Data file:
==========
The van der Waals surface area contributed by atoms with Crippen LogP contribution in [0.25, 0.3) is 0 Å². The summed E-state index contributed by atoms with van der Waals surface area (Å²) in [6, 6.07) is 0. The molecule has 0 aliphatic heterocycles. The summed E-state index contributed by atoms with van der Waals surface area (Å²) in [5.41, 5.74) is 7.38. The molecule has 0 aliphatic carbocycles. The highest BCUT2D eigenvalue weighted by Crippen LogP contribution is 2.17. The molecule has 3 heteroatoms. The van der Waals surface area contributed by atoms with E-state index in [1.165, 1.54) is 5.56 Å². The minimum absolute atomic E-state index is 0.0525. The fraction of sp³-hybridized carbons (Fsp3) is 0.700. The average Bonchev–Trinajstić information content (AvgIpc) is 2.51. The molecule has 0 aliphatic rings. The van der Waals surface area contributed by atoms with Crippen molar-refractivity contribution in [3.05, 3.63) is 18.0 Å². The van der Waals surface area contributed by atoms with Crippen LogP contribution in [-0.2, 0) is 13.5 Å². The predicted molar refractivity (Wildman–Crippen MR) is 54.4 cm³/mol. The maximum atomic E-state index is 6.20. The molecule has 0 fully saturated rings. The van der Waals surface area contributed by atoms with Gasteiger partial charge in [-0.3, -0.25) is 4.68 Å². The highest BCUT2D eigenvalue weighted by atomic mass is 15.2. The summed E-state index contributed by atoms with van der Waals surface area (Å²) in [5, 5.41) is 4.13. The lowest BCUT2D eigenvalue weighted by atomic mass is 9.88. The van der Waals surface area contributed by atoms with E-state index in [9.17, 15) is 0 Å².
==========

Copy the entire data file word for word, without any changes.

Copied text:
The van der Waals surface area contributed by atoms with Crippen LogP contribution in [0.25, 0.3) is 0 Å². The summed E-state index contributed by atoms with van der Waals surface area (Å²) in [6, 6.07) is 0. The molecule has 0 aliphatic heterocycles. The summed E-state index contributed by atoms with van der Waals surface area (Å²) in [5.41, 5.74) is 7.38. The molecule has 0 aliphatic carbocycles. The highest BCUT2D eigenvalue weighted by Crippen LogP contribution is 2.17. The molecule has 3 heteroatoms. The van der Waals surface area contributed by atoms with E-state index in [1.165, 1.54) is 5.56 Å². The minimum absolute atomic E-state index is 0.0525. The fraction of sp³-hybridized carbons (Fsp3) is 0.700. The average Bonchev–Trinajstić information content (AvgIpc) is 2.51. The molecule has 0 aliphatic rings. The van der Waals surface area contributed by atoms with Crippen molar-refractivity contribution in [3.05, 3.63) is 18.0 Å². The van der Waals surface area contributed by atoms with Crippen LogP contribution in [-0.2, 0) is 13.5 Å². The predicted molar refractivity (Wildman–Crippen MR) is 54.4 cm³/mol. The maximum atomic E-state index is 6.20. The molecule has 0 fully saturated rings. The van der Waals surface area contributed by atoms with Gasteiger partial charge in [-0.3, -0.25) is 4.68 Å². The highest BCUT2D eigenvalue weighted by atomic mass is 15.2. The summed E-state index contributed by atoms with van der Waals surface area (Å²) in [5, 5.41) is 4.13. The lowest BCUT2D eigenvalue weighted by atomic mass is 9.88. The van der Waals surface area contributed by atoms with E-state index in [9.17, 15) is 0 Å².